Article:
What recruitment agency consultants suggest

Ros Kindersley, MD, JFL Search & Selection

Ros Kindersley
Ros Kindersley

My first piece of advice is that once the redundancy discussions commence, the sooner you accept you are going to go the better.

Like all traumatic events, there is a sense of denial. But try to leave in the best way you can, both on good terms with your employer (however upset or angry you may feel) and with a good package.

Once out of work, you are what is called in the trade 'immediately available'. You are an easy person to hire because you do not have a notice period, so you are available for freelance or interim work.

During the economic downturn, employers find making a hire hard and a big commitment. At senior level, people often have a three-month notice period or have clocked up years of service, so it is quite a risk to leave.

Employers will take someone on for a threeor six-month contract, while they look for the Holy Grail in a permanent appointment. Once you are 'in', it often evolves into a permanent role.

If you have only been made redundant once, it is absolutely fine to have a redundancy on your CV. My only concern would be if someone had been made redundant three times in a row, because they might have a propensity to that.

I am already seeing people who have been made redundant in the public sector. You need to think as laterally as possible and show some private sector acumen. If you have good experience of social and digital media, then you have an advantage.


Sara Duffy, Senior agent, comms & PR, Xchangeteam

The main thing is not to be disheartened. You are not the first to be made redundant and you will not be the last. The good news is that the market is definitely busier now than it has been during the past two years.

The shape of the industry means there have been so many people made redundant that clients do not look too badly on it. If they did, they would be discounting too many people.

Firstly, do not panic. Do not apply for anything and everything - that will weaken your CV in the marketplace. Target your application.

Be proactive, not reactive. It helps with your mental state of mind. Keep on top of industry news. The media landscape is constantly changing and you will be asked questions on current affairs during interviews.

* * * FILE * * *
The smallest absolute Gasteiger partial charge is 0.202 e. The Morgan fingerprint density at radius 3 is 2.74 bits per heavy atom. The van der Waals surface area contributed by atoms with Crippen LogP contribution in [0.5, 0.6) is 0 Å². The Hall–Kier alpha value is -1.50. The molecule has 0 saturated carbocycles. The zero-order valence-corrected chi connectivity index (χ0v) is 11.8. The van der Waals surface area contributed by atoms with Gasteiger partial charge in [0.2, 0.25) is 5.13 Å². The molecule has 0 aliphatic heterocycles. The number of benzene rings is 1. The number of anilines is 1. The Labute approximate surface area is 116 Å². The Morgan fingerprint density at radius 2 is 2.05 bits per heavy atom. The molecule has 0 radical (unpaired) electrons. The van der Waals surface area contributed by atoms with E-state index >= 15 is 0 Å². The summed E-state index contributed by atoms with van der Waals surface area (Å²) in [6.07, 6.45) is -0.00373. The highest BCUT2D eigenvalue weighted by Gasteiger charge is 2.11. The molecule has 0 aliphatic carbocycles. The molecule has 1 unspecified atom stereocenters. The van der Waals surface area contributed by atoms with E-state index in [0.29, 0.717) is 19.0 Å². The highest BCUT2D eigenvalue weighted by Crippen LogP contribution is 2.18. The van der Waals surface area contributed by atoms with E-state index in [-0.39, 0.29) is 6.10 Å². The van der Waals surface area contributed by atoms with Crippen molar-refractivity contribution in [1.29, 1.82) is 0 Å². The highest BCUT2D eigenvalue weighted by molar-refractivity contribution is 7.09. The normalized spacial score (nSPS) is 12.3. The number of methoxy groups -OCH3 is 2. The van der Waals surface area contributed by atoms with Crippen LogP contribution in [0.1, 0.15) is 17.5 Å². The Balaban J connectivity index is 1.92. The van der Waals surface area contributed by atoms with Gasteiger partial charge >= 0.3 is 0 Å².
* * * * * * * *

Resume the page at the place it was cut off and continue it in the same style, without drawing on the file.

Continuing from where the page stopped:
Rework your CV. If people have been in a job for a long time, they tend not to update it, so it is a good time to reflect on your skills and experience. But keep your CV short, snappy and to the point.

Networking is always useful, so talk to family, friends and ex-colleagues to see if there are opportunities. Also, practise your phone-in interviews, networking and at pitching yourself.

If you have come out of a permanent role, then look at freelancing. It offers you experience of different clients and sectors. Finally, make sure you respond to requests for interviews quickly.


Vicki Jay, Head of interim comms practice, VMA Group

PR professionals who want to move from the public sector to the private sector need to demonstrate they can think in a commercial way. Talking more about policy than business in interviews can put clients off.

You need to change your language and demonstrate business nous. You can do this by reading the appropriate newspapers, quoting what a company is doing in the market, or being able to discuss their latest acquisition.

Show that you have financial experience and have made an impact financially by discussing your experience of managing a team or media budget, or where you made or communicated cutbacks.

Hiring clients have identified the current skills deficits as strategy setting, coaching senior management, working on a shoestring budget, stakeholder management, influencing and good writing. Demonstrate that you can bring some of these skills across from the public sector and that they will translate into the private sector world.

Do freelance work in the commercial sector. Show you are adaptable. Financial services rarely accept someone with only public sector experience. But professional services, utilities, regulated industries and trade associations are pretty open.

There is a shortage of middle management, particularly around the £40,000£50,000 mark. We are expecting to see public sector candidates start flooding into the market in January.

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